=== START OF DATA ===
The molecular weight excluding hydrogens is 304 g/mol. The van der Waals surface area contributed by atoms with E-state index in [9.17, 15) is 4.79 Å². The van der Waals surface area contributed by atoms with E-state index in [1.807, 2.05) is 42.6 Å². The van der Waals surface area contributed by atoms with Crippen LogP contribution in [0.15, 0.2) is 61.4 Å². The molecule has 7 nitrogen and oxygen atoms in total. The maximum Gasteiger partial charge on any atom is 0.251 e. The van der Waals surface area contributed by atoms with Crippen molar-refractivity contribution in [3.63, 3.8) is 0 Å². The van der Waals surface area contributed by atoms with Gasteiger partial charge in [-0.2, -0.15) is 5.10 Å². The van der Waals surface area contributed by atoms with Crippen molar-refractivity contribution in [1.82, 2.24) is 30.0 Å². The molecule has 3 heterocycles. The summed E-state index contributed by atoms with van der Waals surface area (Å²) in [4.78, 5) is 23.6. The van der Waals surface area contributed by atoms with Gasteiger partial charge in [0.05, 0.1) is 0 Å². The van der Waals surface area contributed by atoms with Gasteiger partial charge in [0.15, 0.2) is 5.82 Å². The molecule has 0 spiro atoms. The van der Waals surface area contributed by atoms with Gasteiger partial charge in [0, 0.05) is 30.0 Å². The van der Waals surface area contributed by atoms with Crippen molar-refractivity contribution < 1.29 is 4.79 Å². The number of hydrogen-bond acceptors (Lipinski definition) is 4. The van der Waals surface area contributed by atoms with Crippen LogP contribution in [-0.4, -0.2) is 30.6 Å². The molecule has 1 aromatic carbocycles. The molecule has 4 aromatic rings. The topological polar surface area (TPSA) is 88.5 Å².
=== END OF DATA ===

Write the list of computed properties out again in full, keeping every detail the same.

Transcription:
The molecular weight excluding hydrogens is 304 g/mol. The van der Waals surface area contributed by atoms with E-state index in [9.17, 15) is 4.79 Å². The van der Waals surface area contributed by atoms with E-state index in [1.807, 2.05) is 42.6 Å². The van der Waals surface area contributed by atoms with Crippen LogP contribution in [0.15, 0.2) is 61.4 Å². The molecule has 7 nitrogen and oxygen atoms in total. The maximum Gasteiger partial charge on any atom is 0.251 e. The van der Waals surface area contributed by atoms with Crippen molar-refractivity contribution in [3.63, 3.8) is 0 Å². The van der Waals surface area contributed by atoms with Gasteiger partial charge in [-0.2, -0.15) is 5.10 Å². The van der Waals surface area contributed by atoms with Crippen molar-refractivity contribution in [1.82, 2.24) is 30.0 Å². The molecule has 3 heterocycles. The summed E-state index contributed by atoms with van der Waals surface area (Å²) in [4.78, 5) is 23.6. The van der Waals surface area contributed by atoms with Gasteiger partial charge in [0.05, 0.1) is 0 Å². The van der Waals surface area contributed by atoms with Gasteiger partial charge in [0.15, 0.2) is 5.82 Å². The molecule has 0 spiro atoms. The van der Waals surface area contributed by atoms with Gasteiger partial charge in [0, 0.05) is 30.0 Å². The van der Waals surface area contributed by atoms with Crippen molar-refractivity contribution < 1.29 is 4.79 Å². The number of hydrogen-bond acceptors (Lipinski definition) is 4. The van der Waals surface area contributed by atoms with Crippen LogP contribution in [-0.4, -0.2) is 30.6 Å². The molecule has 1 aromatic carbocycles. The molecule has 4 aromatic rings. The topological polar surface area (TPSA) is 88.5 Å².